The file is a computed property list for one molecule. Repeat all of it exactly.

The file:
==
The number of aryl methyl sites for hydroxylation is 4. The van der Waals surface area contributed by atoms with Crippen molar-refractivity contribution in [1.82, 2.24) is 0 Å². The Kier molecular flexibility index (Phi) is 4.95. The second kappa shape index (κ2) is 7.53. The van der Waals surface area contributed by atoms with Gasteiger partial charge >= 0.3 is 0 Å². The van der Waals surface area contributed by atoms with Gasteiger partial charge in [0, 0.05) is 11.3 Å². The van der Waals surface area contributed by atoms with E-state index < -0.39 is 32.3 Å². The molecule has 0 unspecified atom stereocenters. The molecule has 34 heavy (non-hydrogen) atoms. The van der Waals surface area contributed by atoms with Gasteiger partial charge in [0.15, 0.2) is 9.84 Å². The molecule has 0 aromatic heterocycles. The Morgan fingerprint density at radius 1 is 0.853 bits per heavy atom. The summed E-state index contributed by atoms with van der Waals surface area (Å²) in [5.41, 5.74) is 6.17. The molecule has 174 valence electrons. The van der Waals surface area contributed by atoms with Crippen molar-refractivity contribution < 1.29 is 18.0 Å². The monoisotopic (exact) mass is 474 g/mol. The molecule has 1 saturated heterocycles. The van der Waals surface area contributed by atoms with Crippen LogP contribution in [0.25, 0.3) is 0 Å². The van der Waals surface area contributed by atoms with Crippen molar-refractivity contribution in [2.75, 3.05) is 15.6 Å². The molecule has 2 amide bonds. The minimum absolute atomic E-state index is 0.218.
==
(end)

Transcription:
The number of aryl methyl sites for hydroxylation is 4. The van der Waals surface area contributed by atoms with Crippen molar-refractivity contribution in [1.82, 2.24) is 0 Å². The Kier molecular flexibility index (Phi) is 4.95. The second kappa shape index (κ2) is 7.53. The van der Waals surface area contributed by atoms with Gasteiger partial charge >= 0.3 is 0 Å². The van der Waals surface area contributed by atoms with Gasteiger partial charge in [0, 0.05) is 11.3 Å². The van der Waals surface area contributed by atoms with E-state index < -0.39 is 32.3 Å². The molecule has 0 unspecified atom stereocenters. The molecule has 34 heavy (non-hydrogen) atoms. The van der Waals surface area contributed by atoms with Gasteiger partial charge in [0.15, 0.2) is 9.84 Å². The molecule has 0 aromatic heterocycles. The Morgan fingerprint density at radius 1 is 0.853 bits per heavy atom. The summed E-state index contributed by atoms with van der Waals surface area (Å²) in [5.41, 5.74) is 6.17. The molecule has 174 valence electrons. The van der Waals surface area contributed by atoms with Crippen molar-refractivity contribution < 1.29 is 18.0 Å². The monoisotopic (exact) mass is 474 g/mol. The molecule has 1 saturated heterocycles. The van der Waals surface area contributed by atoms with Crippen LogP contribution in [0.25, 0.3) is 0 Å². The van der Waals surface area contributed by atoms with Crippen molar-refractivity contribution in [2.75, 3.05) is 15.6 Å². The molecule has 2 amide bonds. The minimum absolute atomic E-state index is 0.218.